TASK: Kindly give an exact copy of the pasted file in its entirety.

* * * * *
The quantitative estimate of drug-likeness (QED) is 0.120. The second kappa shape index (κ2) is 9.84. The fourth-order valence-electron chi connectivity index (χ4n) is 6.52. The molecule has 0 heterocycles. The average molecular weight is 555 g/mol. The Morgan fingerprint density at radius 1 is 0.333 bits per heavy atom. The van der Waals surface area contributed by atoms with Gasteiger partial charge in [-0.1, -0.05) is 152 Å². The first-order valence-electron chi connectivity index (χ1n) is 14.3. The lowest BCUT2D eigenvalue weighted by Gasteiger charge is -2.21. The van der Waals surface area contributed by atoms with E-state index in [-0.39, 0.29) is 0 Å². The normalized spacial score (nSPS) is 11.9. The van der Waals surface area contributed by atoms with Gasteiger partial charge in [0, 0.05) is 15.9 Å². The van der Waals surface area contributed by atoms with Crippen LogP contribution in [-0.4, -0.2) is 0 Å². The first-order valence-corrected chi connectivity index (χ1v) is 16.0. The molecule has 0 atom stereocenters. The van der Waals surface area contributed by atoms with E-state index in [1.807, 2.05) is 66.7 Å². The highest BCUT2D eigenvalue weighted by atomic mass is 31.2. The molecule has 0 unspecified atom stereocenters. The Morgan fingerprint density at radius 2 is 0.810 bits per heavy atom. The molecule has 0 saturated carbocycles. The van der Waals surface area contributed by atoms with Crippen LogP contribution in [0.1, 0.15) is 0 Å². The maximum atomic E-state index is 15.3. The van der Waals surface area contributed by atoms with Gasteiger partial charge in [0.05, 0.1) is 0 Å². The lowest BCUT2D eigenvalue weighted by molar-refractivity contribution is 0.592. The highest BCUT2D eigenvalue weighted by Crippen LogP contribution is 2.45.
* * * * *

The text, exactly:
The quantitative estimate of drug-likeness (QED) is 0.120. The second kappa shape index (κ2) is 9.84. The fourth-order valence-electron chi connectivity index (χ4n) is 6.52. The molecule has 0 heterocycles. The average molecular weight is 555 g/mol. The Morgan fingerprint density at radius 1 is 0.333 bits per heavy atom. The van der Waals surface area contributed by atoms with Gasteiger partial charge in [-0.1, -0.05) is 152 Å². The first-order valence-electron chi connectivity index (χ1n) is 14.3. The lowest BCUT2D eigenvalue weighted by Gasteiger charge is -2.21. The van der Waals surface area contributed by atoms with E-state index in [-0.39, 0.29) is 0 Å². The normalized spacial score (nSPS) is 11.9. The van der Waals surface area contributed by atoms with Gasteiger partial charge in [0, 0.05) is 15.9 Å². The van der Waals surface area contributed by atoms with Crippen LogP contribution in [-0.4, -0.2) is 0 Å². The first-order valence-corrected chi connectivity index (χ1v) is 16.0. The molecule has 0 atom stereocenters. The van der Waals surface area contributed by atoms with E-state index in [1.807, 2.05) is 66.7 Å². The highest BCUT2D eigenvalue weighted by atomic mass is 31.2. The molecule has 0 unspecified atom stereocenters. The Morgan fingerprint density at radius 2 is 0.810 bits per heavy atom. The molecule has 0 saturated carbocycles. The van der Waals surface area contributed by atoms with Crippen LogP contribution in [0.1, 0.15) is 0 Å². The maximum atomic E-state index is 15.3. The van der Waals surface area contributed by atoms with Gasteiger partial charge in [0.05, 0.1) is 0 Å². The lowest BCUT2D eigenvalue weighted by molar-refractivity contribution is 0.592. The highest BCUT2D eigenvalue weighted by Crippen LogP contribution is 2.45.